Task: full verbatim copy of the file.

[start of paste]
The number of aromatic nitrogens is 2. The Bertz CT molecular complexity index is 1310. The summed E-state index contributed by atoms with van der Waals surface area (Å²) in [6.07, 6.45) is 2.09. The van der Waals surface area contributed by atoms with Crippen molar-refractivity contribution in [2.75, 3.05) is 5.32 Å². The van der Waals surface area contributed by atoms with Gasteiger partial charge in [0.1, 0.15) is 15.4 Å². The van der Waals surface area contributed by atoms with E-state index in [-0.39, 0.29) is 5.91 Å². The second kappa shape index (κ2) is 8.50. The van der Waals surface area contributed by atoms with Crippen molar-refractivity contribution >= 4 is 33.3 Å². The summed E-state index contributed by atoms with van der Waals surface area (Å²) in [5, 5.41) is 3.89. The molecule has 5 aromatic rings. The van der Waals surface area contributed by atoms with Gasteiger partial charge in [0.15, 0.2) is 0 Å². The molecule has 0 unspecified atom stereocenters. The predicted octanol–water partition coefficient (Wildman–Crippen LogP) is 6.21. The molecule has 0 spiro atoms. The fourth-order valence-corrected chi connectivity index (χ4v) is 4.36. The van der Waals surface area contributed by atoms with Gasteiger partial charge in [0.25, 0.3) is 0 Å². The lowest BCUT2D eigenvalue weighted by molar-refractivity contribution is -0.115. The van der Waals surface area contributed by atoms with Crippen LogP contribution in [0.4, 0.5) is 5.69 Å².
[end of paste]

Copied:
The number of aromatic nitrogens is 2. The Bertz CT molecular complexity index is 1310. The summed E-state index contributed by atoms with van der Waals surface area (Å²) in [6.07, 6.45) is 2.09. The van der Waals surface area contributed by atoms with Crippen molar-refractivity contribution in [2.75, 3.05) is 5.32 Å². The van der Waals surface area contributed by atoms with Gasteiger partial charge in [0.1, 0.15) is 15.4 Å². The van der Waals surface area contributed by atoms with E-state index in [-0.39, 0.29) is 5.91 Å². The second kappa shape index (κ2) is 8.50. The van der Waals surface area contributed by atoms with Crippen molar-refractivity contribution >= 4 is 33.3 Å². The summed E-state index contributed by atoms with van der Waals surface area (Å²) in [5, 5.41) is 3.89. The molecule has 5 aromatic rings. The van der Waals surface area contributed by atoms with Gasteiger partial charge in [0.15, 0.2) is 0 Å². The molecule has 0 unspecified atom stereocenters. The predicted octanol–water partition coefficient (Wildman–Crippen LogP) is 6.21. The molecule has 0 spiro atoms. The fourth-order valence-corrected chi connectivity index (χ4v) is 4.36. The van der Waals surface area contributed by atoms with Gasteiger partial charge in [0.25, 0.3) is 0 Å². The lowest BCUT2D eigenvalue weighted by molar-refractivity contribution is -0.115. The van der Waals surface area contributed by atoms with Crippen LogP contribution in [0.4, 0.5) is 5.69 Å².